O20.0332 (9)0.0338 (9)0.0253 (8)0.0011 (8)0.0057 (6)0.0015 (7)
S10.0244 (3)0.0233 (3)0.0232 (3)0.0004 (2)0.0032 (2)0.00028 (19)
Geometric parameters (Å, º) top
C1—O11.288 (3)C4—H4B0.9900
C1—N11.303 (3)C5—N11.457 (3)
C1—C21.486 (3)C5—H5A0.9800
C2—C31.532 (3)C5—H5B0.9800
C2—H2A0.9900C5—H5C0.9800
C2—H2B0.9900O1—H10.8400
C3—C41.525 (4)O5—S11.4507 (19)
C3—H3A0.9900O3—S11.5576 (17)
C3—H3B0.9900O3—H30.8400
C4—N11.469 (3)O4—S11.4302 (19)
C4—H4A0.9900O2—S11.4626 (17)
O1—C1—N1121.0 (2)C3—C4—H4B111.1
O1—C1—C2127.2 (2)H4A—C4—H4B109.1
N1—C1—C2111.9 (2)N1—C5—H5A109.5
C1—C2—C3102.82 (19)N1—C5—H5B109.5
C1—C2—H2A111.2H5A—C5—H5B109.5
C3—C2—H2A111.2N1—C5—H5C109.5
C1—C2—H2B111.2H5A—C5—H5C109.5
C3—C2—H2B111.2H5B—C5—H5C109.5
H2A—C2—H2B109.1C1—N1—C5125.3 (2)
C4—C3—C2104.78 (19)C1—N1—C4112.62 (19)
C4—C3—H3A110.8C5—N1—C4122.1 (2)
C2—C3—H3A110.8C1—O1—H1109.5
C4—C3—H3B110.8S1—O3—H3109.5
C2—C3—H3B110.8O4—S1—O5114.49 (13)
H3A—C3—H3B108.9O4—S1—O2112.65 (11)
N1—C4—C3103.36 (19)O5—S1—O2111.19 (11)
N1—C4—H4A111.1O4—S1—O3104.56 (11)
C3—C4—H4A111.1O5—S1—O3106.63 (11)
N1—C4—H4B111.1O2—S1—O3106.60 (10)
O1—C1—C2—C3168.1 (2)C2—C1—N1—C5178.53 (19)
N1—C1—C2—C313.3 (3)O1—C1—N1—C4179.01 (19)
C1—C2—C3—C420.2 (2)C2—C1—N1—C40.3 (3)
C2—C3—C4—N120.1 (2)C3—C4—N1—C113.0 (3)
O1—C1—N1—C50.2 (4)C3—C4—N1—C5168.2 (2)
Hydrogen-bond geometry (Å, º) top
D—H···AD—HH···AD···AD—H···A
O3—H3···O5i0.841.752.569 (3)164
O1—H1···O20.841.702.540 (2)177
C2—H2A···O5ii0.992.453.250 (3)137
C5—H5C···O2iii0.982.593.488 (3)152
Symmetry codes: (i) x1/2, y+1/2, z; (ii) x+1/2, y+1/2, z; (iii) x+1, y+1/2, z+1/2.

Experimental details

Crystal data
Chemical formulaC5H10NO+·HSO4
Mr197.21
Crystal system, space groupOrthorhombic, P212121
Temperature (K)173
a, b, c (Å)6.5418 (14), 10.964 (2), 11.614 (2)
V3)833.0 (3)
Z4
Radiation typeMo Kα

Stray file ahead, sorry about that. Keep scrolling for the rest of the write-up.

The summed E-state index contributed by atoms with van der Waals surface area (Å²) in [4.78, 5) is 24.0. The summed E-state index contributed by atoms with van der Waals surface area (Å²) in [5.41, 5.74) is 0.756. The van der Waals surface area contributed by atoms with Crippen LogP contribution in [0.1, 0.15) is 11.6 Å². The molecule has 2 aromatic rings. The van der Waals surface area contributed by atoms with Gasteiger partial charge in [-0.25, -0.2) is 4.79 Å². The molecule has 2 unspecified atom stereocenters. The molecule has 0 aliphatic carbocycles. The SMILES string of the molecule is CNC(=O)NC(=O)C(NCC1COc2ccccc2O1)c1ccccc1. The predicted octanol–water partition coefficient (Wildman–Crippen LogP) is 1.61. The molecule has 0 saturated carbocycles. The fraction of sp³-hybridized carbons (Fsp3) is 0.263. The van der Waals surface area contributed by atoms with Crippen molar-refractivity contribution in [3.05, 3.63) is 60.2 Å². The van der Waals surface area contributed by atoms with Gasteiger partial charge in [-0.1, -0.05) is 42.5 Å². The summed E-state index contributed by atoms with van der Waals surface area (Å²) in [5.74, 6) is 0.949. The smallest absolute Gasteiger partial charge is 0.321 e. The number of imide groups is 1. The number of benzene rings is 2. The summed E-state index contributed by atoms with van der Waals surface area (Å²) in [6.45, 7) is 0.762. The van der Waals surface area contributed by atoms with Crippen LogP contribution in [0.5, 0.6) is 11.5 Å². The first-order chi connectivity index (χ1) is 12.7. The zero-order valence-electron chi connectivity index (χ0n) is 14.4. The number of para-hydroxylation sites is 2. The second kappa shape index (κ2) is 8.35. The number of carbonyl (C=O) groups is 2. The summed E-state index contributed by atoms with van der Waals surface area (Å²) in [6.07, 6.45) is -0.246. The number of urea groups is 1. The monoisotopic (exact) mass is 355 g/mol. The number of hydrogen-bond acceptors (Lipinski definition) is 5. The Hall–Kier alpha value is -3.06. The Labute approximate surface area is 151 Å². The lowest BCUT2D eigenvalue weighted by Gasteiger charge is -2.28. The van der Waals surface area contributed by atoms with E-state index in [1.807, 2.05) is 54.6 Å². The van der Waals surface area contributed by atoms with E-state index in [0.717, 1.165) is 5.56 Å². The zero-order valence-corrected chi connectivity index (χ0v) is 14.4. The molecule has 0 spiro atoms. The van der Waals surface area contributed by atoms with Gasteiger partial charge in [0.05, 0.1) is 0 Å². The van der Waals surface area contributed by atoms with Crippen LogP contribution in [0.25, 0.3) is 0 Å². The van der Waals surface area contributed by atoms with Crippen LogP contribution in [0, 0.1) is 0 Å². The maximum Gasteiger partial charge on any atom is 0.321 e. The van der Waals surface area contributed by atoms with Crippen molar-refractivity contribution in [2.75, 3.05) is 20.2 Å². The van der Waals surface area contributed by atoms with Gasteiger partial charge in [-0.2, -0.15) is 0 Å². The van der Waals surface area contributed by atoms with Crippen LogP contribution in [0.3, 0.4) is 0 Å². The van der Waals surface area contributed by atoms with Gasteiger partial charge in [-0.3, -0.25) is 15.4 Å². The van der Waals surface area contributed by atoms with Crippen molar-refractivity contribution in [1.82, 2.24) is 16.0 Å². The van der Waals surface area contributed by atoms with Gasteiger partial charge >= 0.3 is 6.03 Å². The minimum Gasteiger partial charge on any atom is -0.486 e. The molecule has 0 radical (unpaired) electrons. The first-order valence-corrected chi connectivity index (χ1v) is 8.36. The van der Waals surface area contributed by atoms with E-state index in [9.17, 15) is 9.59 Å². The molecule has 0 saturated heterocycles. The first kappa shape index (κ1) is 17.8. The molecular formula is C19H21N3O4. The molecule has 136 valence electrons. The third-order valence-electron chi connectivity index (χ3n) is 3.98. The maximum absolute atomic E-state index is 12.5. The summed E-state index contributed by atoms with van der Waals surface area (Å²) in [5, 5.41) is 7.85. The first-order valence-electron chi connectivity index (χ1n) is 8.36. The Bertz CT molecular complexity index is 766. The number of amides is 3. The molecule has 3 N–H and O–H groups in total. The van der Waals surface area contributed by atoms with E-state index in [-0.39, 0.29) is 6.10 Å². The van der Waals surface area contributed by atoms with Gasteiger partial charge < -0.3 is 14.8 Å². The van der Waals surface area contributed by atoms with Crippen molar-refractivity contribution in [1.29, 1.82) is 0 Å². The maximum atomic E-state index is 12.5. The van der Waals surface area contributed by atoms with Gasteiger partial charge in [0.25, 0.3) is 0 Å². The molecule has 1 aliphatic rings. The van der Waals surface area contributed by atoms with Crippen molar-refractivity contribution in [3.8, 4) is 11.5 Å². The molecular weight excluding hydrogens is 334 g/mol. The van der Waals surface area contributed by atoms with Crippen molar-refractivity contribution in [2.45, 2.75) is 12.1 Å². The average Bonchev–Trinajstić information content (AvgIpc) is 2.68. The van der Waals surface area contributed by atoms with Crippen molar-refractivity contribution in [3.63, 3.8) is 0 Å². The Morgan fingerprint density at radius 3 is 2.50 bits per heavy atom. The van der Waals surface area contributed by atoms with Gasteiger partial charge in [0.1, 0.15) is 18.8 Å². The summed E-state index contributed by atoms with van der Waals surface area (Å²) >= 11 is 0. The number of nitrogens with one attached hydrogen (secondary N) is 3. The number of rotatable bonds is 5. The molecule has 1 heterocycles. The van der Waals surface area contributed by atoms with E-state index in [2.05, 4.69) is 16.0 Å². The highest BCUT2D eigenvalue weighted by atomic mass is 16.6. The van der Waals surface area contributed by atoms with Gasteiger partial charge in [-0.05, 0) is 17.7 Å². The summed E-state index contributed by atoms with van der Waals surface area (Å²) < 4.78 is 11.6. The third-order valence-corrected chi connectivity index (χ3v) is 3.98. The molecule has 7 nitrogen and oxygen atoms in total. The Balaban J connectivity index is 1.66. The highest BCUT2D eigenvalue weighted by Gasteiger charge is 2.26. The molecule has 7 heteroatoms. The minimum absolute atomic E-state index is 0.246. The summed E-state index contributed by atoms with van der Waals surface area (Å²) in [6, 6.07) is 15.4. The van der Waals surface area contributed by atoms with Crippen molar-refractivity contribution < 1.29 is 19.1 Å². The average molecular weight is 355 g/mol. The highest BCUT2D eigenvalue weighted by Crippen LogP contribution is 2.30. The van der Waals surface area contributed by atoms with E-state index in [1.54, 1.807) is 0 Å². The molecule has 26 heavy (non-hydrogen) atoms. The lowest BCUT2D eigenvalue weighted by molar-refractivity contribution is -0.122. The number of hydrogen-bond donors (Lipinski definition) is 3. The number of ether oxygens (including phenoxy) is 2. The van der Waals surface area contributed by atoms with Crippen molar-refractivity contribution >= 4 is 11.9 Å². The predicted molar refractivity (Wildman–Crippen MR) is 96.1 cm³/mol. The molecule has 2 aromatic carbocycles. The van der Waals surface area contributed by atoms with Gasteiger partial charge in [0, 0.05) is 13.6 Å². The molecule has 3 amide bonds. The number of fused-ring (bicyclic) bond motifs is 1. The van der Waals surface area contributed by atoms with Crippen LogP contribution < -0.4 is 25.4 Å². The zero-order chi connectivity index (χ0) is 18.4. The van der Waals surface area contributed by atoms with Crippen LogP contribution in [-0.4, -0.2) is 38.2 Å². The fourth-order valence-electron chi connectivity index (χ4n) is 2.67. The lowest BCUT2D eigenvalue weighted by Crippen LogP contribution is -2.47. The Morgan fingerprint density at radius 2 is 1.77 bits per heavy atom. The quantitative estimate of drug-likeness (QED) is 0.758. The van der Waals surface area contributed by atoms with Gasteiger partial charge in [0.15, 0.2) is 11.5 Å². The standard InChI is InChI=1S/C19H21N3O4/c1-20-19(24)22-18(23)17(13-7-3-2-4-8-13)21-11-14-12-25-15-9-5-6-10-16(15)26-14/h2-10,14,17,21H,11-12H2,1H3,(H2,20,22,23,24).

µ (mm1)0.37
Crystal size (mm)0.48 × 0.25 × 0.22
Data collection
DiffractometerBruker SMART 1K area-detector
diffractometer
Absorption correctionMulti-scan
(SADABS; Sheldrick, 1996)
Tmin, Tmax0.841, 0.922
No. of measured, independent and
observed [I > 2σ(I)] reflections
4132, 1578, 1519
Rint0.023
(sin θ/λ)max1)0.616
Refinement
R[F2 > 2σ(F2)], wR(F2), S 0.027, 0.089, 1.20
No. of reflections1578
No. of parameters113
H-atom treatmentH-atom parameters constrained
Δρmax, Δρmin (e Å3)0.28, 0.36
Absolute structureFlack (1983)
Absolute structure parameter0.01 (9)

Computer programs: SMART (Bruker, 1999), SAINT [or SAINT-Plus?] (Bruker, 1999), SHELXS97 (Sheldrick, 2008), SHELXL97 (Sheldrick, 2008), SHELXTL (Sheldrick, 2008).

Hydrogen-bond geometry (Å, º) top
D—H···AD—HH···AD···AD—H···A
O3—H3···O5i0.841.752.569 (3)163.9
O1—H1···O20.841.702.540 (2)176.6
C2—H2A···O5ii0.992.453.250 (3)137
C5—H5C···O2iii0.982.593.488 (3)152
Symmetry codes: (i) x1/2, y+1/2, z; (ii) x+1/2, y+1/2, z; (iii) x+1, y+1/2, z+1/2.
 

Acknowledgements

This work was supported by Guangdong Provincial Science Foundation.

References

First citationBruker (1999). SMART and SAINT-Plus. Bruker AXS Inc., Madison, Wisconsin, USA.
First citationDesiraju, G. R. & Steiner, T. (1999). The Weak Hydrogen Bond in Structural Chemistry and Biology, p. 13. International Union of Crystallography, Monographs on Crystallography. Oxford University Press.
First citationFlack, H. D. (1983). Acta Cryst. A39, 876–881.  CrossRef CAS Web of Science IUCr Journals
First citationForbes, D. C. & Weaver, K. J. (2004). J. Mol. Catal. A Chem. 214, 129–132.  Web of Science CrossRef CAS
First citationSheldrick, G. M. (1996). SADABS. University of Göttingen, Germany.
First citationSheldrick, G. M. (2008). Acta Cryst. A64, 112–122.  Web of Science CrossRef CAS IUCr Journals
First citationZhu, H. P., Yang, F., Tang, J. & He, M. Y. (2003). Green Chem. 5, 38–39.  Web of Science CrossRef CAS